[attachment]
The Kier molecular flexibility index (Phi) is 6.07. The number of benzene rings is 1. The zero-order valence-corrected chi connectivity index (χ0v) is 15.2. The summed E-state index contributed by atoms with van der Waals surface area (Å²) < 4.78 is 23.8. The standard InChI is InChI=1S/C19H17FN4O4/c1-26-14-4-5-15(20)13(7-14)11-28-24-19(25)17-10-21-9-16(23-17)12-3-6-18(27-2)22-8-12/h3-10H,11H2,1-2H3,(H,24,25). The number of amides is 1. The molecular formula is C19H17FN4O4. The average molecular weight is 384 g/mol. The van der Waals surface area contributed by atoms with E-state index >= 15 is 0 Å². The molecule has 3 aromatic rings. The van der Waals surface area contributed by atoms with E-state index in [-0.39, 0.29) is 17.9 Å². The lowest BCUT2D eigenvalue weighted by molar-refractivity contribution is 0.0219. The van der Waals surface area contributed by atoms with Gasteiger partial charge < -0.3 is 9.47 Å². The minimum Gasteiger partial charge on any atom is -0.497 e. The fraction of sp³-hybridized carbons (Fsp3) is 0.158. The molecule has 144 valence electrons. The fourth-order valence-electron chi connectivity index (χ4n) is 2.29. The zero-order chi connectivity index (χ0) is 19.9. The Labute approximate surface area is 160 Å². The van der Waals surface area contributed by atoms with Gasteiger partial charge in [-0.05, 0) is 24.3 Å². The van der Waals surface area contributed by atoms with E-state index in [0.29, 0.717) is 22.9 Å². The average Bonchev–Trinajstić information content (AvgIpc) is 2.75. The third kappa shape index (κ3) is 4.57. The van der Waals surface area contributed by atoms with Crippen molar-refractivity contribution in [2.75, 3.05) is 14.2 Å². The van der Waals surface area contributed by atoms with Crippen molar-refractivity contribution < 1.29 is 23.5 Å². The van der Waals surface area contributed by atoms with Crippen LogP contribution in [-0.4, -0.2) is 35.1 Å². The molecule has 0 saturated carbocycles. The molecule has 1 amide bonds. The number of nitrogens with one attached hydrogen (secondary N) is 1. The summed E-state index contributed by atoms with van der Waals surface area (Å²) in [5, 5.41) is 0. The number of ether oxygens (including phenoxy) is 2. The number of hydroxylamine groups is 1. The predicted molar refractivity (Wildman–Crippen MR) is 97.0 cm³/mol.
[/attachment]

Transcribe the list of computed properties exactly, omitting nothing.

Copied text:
The Kier molecular flexibility index (Phi) is 6.07. The number of benzene rings is 1. The zero-order valence-corrected chi connectivity index (χ0v) is 15.2. The summed E-state index contributed by atoms with van der Waals surface area (Å²) < 4.78 is 23.8. The standard InChI is InChI=1S/C19H17FN4O4/c1-26-14-4-5-15(20)13(7-14)11-28-24-19(25)17-10-21-9-16(23-17)12-3-6-18(27-2)22-8-12/h3-10H,11H2,1-2H3,(H,24,25). The number of amides is 1. The molecular formula is C19H17FN4O4. The average molecular weight is 384 g/mol. The van der Waals surface area contributed by atoms with E-state index >= 15 is 0 Å². The molecule has 3 aromatic rings. The van der Waals surface area contributed by atoms with E-state index in [-0.39, 0.29) is 17.9 Å². The lowest BCUT2D eigenvalue weighted by molar-refractivity contribution is 0.0219. The van der Waals surface area contributed by atoms with Gasteiger partial charge < -0.3 is 9.47 Å². The minimum Gasteiger partial charge on any atom is -0.497 e. The fraction of sp³-hybridized carbons (Fsp3) is 0.158. The molecule has 144 valence electrons. The fourth-order valence-electron chi connectivity index (χ4n) is 2.29. The zero-order chi connectivity index (χ0) is 19.9. The Labute approximate surface area is 160 Å². The van der Waals surface area contributed by atoms with Gasteiger partial charge in [-0.05, 0) is 24.3 Å². The van der Waals surface area contributed by atoms with E-state index in [0.29, 0.717) is 22.9 Å². The average Bonchev–Trinajstić information content (AvgIpc) is 2.75. The third kappa shape index (κ3) is 4.57. The van der Waals surface area contributed by atoms with Crippen molar-refractivity contribution in [2.75, 3.05) is 14.2 Å². The van der Waals surface area contributed by atoms with Crippen molar-refractivity contribution < 1.29 is 23.5 Å². The van der Waals surface area contributed by atoms with Crippen LogP contribution in [-0.4, -0.2) is 35.1 Å². The molecule has 0 saturated carbocycles. The molecule has 1 amide bonds. The number of nitrogens with one attached hydrogen (secondary N) is 1. The summed E-state index contributed by atoms with van der Waals surface area (Å²) in [5, 5.41) is 0. The number of ether oxygens (including phenoxy) is 2. The number of hydroxylamine groups is 1. The predicted molar refractivity (Wildman–Crippen MR) is 97.0 cm³/mol.